Individual Author Record
Name: Thomas C. JepsenPen Name: Thomas Charles Jepsen Genre: Non-Fiction Born: 1948 in Rockford, Illinois Sites:
Illinois ConnectionHe was born in Rockford, Illinois.
Biographical and Professional InformationJepsen is an information technology professional. He is a senior member for the Institute for Electrical and Electronic Engineering.
Titles At Your Library
My Sisters Telegraphic: Women in the Telegraph Office, 1846–1950
ISBN: 0821413430 Ohio University Press. 2001
The role of the telegraph operator in the mid-nineteenth century was like that of today’s software programmer/analyst, according to independent scholar Tom Jepsen, who notes that in the “cyberspace” of long ago, male operators were often surprised to learn that the “first-class man” on the other end of the wire was a woman.
Like the computer, the telegraph caused a technological revolution. The telegraph soon worked synergistically with the era’s other mass-scale technology, the railroad, to share facilities as well as provide communications to help trains run on time.
The strategic nature of the telegraph in the Civil War opened opportunities for women, but tension arose as men began to return from military service. However, women telegraphers did not affect male employment or wage levels. Women kept their jobs after the war with support from industry — Western Union in particular — and because they defended and justified their role.
“Although women were predominantly employed in lower-paying positions and in rural offices, women who persisted and made a career of the profession could work up to managerial or senior technical positions that, except for wage discrimination, were identical to those of their male counterparts,” writes Jepsen. “Telegraphy as an occupation became gendered, in the sense that we understand today, only after the introduction of the teletype and the creation of a separate role for women teletype operators.”
My Sisters Telegraphic is a fresh introduction to this pivotal communications technology and its unsung women workers, long neglected by labor and social historians.
Distributed Storage Networks: Architecture, Protocols and Management
ISBN: 0470850205 Wiley. 2003 The worldwide market for SAN and NAS storage is anticipated to grow from US $2 billion in 1999 to over $25 billion by 2004. As business-to-business and business-to-consumer e-commerce matures, even greater demands for management of stored data will arise.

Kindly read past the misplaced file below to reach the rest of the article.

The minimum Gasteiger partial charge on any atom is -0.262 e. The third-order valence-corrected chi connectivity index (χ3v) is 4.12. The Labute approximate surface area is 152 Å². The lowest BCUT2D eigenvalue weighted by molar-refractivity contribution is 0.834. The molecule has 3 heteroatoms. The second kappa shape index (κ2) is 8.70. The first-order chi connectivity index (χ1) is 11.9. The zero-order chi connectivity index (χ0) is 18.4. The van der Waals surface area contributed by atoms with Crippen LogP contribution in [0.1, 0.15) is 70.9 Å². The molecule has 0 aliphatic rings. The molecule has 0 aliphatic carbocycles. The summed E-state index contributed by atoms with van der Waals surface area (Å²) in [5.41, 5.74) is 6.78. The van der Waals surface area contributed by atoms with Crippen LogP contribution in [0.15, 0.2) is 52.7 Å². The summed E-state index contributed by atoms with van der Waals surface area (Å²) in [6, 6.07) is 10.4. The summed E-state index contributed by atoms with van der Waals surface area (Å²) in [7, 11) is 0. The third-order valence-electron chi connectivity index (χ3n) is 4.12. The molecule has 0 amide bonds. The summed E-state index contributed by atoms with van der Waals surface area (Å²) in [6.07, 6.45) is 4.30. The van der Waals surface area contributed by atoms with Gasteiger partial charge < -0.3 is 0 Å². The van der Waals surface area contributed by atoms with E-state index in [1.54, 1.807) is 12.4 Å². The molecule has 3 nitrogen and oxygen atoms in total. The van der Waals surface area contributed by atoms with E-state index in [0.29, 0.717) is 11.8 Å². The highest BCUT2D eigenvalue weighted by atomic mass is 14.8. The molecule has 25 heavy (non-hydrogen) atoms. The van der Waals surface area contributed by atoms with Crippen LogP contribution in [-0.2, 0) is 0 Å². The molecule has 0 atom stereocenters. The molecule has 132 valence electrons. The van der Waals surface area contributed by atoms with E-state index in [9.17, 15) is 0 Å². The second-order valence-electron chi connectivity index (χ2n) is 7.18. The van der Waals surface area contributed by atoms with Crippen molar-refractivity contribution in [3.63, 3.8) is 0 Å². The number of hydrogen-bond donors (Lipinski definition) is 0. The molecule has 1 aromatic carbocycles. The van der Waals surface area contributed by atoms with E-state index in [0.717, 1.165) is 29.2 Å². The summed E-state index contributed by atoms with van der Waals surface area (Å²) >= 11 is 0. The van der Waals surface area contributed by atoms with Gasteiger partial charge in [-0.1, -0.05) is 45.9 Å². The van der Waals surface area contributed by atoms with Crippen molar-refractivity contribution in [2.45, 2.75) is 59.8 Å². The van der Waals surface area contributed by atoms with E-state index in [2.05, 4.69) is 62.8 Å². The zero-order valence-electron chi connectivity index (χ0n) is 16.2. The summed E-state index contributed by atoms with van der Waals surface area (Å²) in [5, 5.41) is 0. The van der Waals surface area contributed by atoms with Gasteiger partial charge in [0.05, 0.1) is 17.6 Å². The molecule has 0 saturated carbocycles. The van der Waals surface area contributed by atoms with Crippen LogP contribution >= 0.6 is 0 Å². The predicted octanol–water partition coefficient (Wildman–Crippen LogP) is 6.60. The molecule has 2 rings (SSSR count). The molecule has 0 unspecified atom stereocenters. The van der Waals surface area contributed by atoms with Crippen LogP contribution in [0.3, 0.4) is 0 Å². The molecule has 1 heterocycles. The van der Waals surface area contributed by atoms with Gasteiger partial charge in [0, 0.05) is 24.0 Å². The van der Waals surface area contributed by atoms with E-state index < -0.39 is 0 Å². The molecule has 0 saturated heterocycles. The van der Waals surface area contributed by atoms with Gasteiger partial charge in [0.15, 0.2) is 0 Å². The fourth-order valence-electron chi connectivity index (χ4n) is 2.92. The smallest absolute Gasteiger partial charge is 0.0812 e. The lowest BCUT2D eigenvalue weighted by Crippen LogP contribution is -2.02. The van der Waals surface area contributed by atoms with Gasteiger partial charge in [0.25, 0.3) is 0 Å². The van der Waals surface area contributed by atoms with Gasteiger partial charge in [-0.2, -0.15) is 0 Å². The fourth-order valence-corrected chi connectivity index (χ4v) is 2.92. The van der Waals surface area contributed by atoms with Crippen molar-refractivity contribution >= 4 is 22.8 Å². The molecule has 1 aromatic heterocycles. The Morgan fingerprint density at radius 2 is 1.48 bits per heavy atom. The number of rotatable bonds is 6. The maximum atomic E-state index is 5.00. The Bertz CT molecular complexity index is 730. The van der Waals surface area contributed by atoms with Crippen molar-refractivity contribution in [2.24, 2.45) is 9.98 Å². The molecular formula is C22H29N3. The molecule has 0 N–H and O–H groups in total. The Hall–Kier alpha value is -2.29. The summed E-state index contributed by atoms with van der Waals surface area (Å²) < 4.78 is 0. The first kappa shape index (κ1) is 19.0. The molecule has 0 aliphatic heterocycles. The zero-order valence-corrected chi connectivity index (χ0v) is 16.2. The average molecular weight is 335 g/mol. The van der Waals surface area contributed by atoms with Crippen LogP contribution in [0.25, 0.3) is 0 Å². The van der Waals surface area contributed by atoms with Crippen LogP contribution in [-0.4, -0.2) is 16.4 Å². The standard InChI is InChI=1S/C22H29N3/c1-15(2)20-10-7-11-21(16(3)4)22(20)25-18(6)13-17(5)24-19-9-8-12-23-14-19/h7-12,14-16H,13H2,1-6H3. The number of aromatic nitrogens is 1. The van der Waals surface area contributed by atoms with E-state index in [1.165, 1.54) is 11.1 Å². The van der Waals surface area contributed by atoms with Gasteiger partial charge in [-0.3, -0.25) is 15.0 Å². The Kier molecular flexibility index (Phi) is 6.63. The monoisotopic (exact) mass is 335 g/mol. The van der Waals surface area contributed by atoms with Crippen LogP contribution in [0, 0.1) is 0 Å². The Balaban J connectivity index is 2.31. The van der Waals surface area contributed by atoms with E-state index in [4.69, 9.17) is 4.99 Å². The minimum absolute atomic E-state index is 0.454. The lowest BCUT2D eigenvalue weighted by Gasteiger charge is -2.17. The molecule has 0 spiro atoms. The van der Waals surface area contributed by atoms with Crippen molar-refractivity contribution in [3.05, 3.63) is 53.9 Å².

With the rapid increase in data storage requirements in the last decade, efficient management of stored data becomes a necessity for the enterprise. A recent UC-Berkeley study predicts that 150,000 terabytes of disk storage will be shipped in 2003. Most financial, insurance, healthcare, and telecommunications institutions are in the process of implementing storage networks that are distributed to some degree. For these institutions, data integrity is critical, and they will spend much time and money on planning.
One of the primary obstacles to implementing a storage network cited by enterprise IT managers is a lack of knowledge about storage networking technology and the specific issues involved in extending a Storage Area Network (SAN) or Network Attached Storage (NAS) over the Metropolitan Area Networks (MAN) or Wireless Area Networks (WAN). Distributed Storage Networks : Architecture, Protocols and Management addresses the "terminology gap" between enterprise network planners and telecommunications engineers, who must understand the transport requirements of storage networks in order to implement distributed storage networks. Jepsen comprehensively provides IT managers, planners, and telecommunications professionals with the information they need in order to choose the technologies best suited for their particular environment.
* Addresses a hot topic that will become increasingly important in the coming years
* Enables high-level managers and planners to make intelligent decisions about network needs.
* Includes example network configurations providing solutions to typical user scenarios
* Fills the "terminology gap" between enterprise network managers and telecommunications engineers who must understand the transport requirements of storage networks in order to implement distributed storage area networks
A fundamental resource for all network managers, planners and network design engineers, as well as telecommunications engineers and engineering, computer science, and information technology students.